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Suppose all firms are monopolistically competitive with constant elasticity of substitution. Can they profit maximize at the quantity point $MC=AC$ (So $P \neq MC$ but $Q$ is set at where $MC=MR=AC$ is established)?

By constant elasticity of substitution, I mean that $\epsilon = -(\partial Q_j/\partial P_i)/(Q_j/P_i)$ is constant for $\forall i \neq j$ where $i,j$ refers to firms, $Q$ refers to quantity, and $P$ refers to price.

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What here has the "constant elasticity of substitution" property? Production? Demand? Supply? Revenues? Costs? Please clarify. –  Alecos Papadopoulos Dec 24 '14 at 19:57
Sorry for my omission. Now I clarified. –  Gantakata Dec 24 '14 at 20:01
Your title had a condition on MR, but the question does not. Can you clarify? –  Dimitriy V. Masterov Dec 25 '14 at 4:12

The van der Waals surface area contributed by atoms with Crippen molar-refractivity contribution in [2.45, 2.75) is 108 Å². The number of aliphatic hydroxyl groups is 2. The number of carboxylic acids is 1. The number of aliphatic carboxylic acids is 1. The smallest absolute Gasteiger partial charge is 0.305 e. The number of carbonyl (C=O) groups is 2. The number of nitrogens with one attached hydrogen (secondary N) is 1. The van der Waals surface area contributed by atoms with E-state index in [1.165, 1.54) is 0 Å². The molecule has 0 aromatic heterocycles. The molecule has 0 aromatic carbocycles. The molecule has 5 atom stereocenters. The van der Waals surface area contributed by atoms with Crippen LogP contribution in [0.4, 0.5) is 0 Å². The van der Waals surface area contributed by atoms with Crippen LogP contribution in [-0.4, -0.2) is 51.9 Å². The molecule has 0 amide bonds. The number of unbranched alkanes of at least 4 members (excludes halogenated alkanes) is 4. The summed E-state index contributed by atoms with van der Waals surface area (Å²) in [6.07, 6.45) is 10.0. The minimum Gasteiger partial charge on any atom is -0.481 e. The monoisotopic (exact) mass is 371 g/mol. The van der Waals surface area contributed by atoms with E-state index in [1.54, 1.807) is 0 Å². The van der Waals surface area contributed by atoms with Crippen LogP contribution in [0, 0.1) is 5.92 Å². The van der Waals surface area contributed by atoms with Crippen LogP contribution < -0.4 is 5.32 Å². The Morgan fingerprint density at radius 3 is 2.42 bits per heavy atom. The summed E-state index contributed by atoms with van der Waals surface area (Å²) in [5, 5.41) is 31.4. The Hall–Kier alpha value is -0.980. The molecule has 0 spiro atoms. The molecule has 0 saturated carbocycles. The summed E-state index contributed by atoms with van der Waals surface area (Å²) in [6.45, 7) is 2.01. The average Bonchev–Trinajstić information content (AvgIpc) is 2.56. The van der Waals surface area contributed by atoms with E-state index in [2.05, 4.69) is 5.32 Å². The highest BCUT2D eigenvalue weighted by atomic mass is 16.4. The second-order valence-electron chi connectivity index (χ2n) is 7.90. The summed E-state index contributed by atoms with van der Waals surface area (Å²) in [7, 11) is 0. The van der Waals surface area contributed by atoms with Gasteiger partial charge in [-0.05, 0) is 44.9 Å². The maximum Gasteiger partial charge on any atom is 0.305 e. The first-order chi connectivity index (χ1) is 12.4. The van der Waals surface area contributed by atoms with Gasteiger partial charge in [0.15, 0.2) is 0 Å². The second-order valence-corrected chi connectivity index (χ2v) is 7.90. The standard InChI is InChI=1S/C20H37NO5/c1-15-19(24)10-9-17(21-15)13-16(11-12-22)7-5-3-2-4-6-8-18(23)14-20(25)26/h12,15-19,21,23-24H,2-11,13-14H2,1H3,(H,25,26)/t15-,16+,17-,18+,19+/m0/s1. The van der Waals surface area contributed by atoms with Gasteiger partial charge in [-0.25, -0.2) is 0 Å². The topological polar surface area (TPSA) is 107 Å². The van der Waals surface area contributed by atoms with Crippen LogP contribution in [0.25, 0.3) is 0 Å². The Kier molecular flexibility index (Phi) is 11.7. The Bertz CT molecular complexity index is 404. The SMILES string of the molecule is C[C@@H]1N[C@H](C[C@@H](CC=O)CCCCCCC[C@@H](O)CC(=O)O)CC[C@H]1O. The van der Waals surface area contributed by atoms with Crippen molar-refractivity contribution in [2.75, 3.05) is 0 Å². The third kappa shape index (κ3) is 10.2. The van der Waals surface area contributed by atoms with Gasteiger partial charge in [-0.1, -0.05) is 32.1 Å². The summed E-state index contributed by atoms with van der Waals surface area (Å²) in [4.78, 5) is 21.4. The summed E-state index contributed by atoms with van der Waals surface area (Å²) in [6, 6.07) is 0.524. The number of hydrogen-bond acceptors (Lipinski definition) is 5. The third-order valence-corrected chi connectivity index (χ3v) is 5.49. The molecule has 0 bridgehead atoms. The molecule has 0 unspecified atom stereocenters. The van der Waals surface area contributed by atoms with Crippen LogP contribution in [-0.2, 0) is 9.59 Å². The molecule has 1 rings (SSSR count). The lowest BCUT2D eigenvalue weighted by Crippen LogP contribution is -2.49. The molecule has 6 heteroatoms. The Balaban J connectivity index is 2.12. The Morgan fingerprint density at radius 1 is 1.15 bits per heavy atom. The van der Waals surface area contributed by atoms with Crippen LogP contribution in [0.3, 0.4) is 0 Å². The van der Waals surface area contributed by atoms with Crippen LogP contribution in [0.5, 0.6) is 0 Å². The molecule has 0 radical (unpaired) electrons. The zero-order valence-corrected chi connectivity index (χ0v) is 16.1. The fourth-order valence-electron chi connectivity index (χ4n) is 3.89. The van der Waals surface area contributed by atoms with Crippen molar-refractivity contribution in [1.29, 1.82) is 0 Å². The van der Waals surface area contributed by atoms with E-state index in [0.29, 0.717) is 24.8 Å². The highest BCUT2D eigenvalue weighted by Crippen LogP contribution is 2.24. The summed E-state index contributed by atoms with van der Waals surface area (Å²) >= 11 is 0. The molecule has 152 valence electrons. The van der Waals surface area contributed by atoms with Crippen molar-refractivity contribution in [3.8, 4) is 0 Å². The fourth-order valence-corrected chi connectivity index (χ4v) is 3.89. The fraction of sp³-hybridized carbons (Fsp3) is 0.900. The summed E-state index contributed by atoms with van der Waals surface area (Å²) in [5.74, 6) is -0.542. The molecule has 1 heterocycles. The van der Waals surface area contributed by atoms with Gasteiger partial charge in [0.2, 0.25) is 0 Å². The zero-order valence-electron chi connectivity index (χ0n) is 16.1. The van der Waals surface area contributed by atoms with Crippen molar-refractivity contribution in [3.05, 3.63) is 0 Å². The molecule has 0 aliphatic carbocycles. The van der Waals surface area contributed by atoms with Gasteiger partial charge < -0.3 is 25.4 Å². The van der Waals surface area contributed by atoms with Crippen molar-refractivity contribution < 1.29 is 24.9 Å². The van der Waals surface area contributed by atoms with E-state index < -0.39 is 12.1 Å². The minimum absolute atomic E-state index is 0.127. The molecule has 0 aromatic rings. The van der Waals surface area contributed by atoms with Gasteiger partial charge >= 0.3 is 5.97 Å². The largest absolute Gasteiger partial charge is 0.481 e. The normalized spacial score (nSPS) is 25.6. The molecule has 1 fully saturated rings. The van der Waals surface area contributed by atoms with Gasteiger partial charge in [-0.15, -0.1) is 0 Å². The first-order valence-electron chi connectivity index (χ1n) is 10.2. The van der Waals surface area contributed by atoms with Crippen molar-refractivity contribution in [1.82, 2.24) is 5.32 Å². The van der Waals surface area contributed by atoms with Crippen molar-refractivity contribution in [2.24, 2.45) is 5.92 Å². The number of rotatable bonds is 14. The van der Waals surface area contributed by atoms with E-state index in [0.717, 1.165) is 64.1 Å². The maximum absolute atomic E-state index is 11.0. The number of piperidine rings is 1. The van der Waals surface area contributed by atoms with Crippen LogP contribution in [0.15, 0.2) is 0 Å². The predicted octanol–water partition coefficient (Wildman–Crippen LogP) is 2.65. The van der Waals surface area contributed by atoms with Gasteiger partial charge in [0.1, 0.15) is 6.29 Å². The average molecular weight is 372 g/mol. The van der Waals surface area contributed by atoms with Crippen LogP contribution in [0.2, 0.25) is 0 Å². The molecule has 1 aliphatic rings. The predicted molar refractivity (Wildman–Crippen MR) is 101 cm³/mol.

Clarified. It's just ordinary profit-maximization stuff - in almost all economic structure, firms set their quantity at $MC=MR$ point (it's just first-order condition) - though if firms are not perfect competition type, then $P \neq MC$ - I omitted in the main text because it was so obvious anyway. –  Gantakata Dec 25 '14 at 4:21

1 Answer 1

The long-run picture for a firm in monopolistically competitive industry should look like this:

enter image description here

The level of production is pinned down by where MR=MC. Price will be equal to AC at that point, so the firm has zero profits.

If the firm was producing at the point where MC=AC, it would have positive profits, which would encourage entry into the industry, shifting the demand in and reducing profits to zero.

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If by MC=AC, you are referring to the intersection of MC and AC, that would generate negative profits. AR<AC. –  Pburg Dec 26 '14 at 15:09
@Pburg I think profit maximization means that the MR curve would also have to pass trough the point where MC=AC, which means AR (or demand) must lie above it, so AR>AC at that point, indicating positive profits. –  Dimitriy V. Masterov Dec 26 '14 at 15:32
I see, my mistake. I thought you were referring to the MC=AC point on the same graph you have included. –  Pburg Dec 26 '14 at 19:13

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